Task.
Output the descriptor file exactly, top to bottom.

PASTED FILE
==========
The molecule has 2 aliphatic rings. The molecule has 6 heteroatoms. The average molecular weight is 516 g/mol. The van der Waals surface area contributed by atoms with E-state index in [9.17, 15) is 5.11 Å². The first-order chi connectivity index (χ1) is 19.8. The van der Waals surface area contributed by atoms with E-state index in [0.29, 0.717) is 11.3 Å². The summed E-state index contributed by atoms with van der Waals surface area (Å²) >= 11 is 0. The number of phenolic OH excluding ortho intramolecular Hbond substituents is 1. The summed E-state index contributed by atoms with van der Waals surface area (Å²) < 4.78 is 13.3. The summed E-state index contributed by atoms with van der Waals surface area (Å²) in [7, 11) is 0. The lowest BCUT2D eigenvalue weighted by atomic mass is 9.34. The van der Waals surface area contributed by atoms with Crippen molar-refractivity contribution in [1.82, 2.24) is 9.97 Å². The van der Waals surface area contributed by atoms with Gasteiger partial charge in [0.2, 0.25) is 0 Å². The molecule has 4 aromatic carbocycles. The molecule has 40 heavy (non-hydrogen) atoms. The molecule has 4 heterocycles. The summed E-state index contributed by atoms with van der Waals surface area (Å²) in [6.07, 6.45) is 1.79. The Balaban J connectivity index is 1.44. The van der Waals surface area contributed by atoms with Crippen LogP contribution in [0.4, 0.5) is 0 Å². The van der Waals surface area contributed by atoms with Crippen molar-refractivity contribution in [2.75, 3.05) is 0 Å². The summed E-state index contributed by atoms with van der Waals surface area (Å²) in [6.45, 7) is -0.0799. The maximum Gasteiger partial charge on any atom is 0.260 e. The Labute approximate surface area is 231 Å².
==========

The molecule has 2 aliphatic rings. The molecule has 6 heteroatoms. The average molecular weight is 516 g/mol. The van der Waals surface area contributed by atoms with E-state index in [9.17, 15) is 5.11 Å². The first-order chi connectivity index (χ1) is 19.8. The van der Waals surface area contributed by atoms with E-state index in [0.29, 0.717) is 11.3 Å². The summed E-state index contributed by atoms with van der Waals surface area (Å²) >= 11 is 0. The number of phenolic OH excluding ortho intramolecular Hbond substituents is 1. The summed E-state index contributed by atoms with van der Waals surface area (Å²) < 4.78 is 13.3. The summed E-state index contributed by atoms with van der Waals surface area (Å²) in [7, 11) is 0. The lowest BCUT2D eigenvalue weighted by atomic mass is 9.34. The van der Waals surface area contributed by atoms with Crippen molar-refractivity contribution in [1.82, 2.24) is 9.97 Å². The van der Waals surface area contributed by atoms with Gasteiger partial charge in [0.2, 0.25) is 0 Å². The molecule has 4 aromatic carbocycles. The molecule has 40 heavy (non-hydrogen) atoms. The molecule has 4 heterocycles. The summed E-state index contributed by atoms with van der Waals surface area (Å²) in [6.07, 6.45) is 1.79. The Balaban J connectivity index is 1.44. The van der Waals surface area contributed by atoms with Crippen LogP contribution in [0.4, 0.5) is 0 Å². The van der Waals surface area contributed by atoms with Crippen molar-refractivity contribution in [2.75, 3.05) is 0 Å². The summed E-state index contributed by atoms with van der Waals surface area (Å²) in [6.45, 7) is -0.0799. The maximum Gasteiger partial charge on any atom is 0.260 e. The Labute approximate surface area is 231 Å².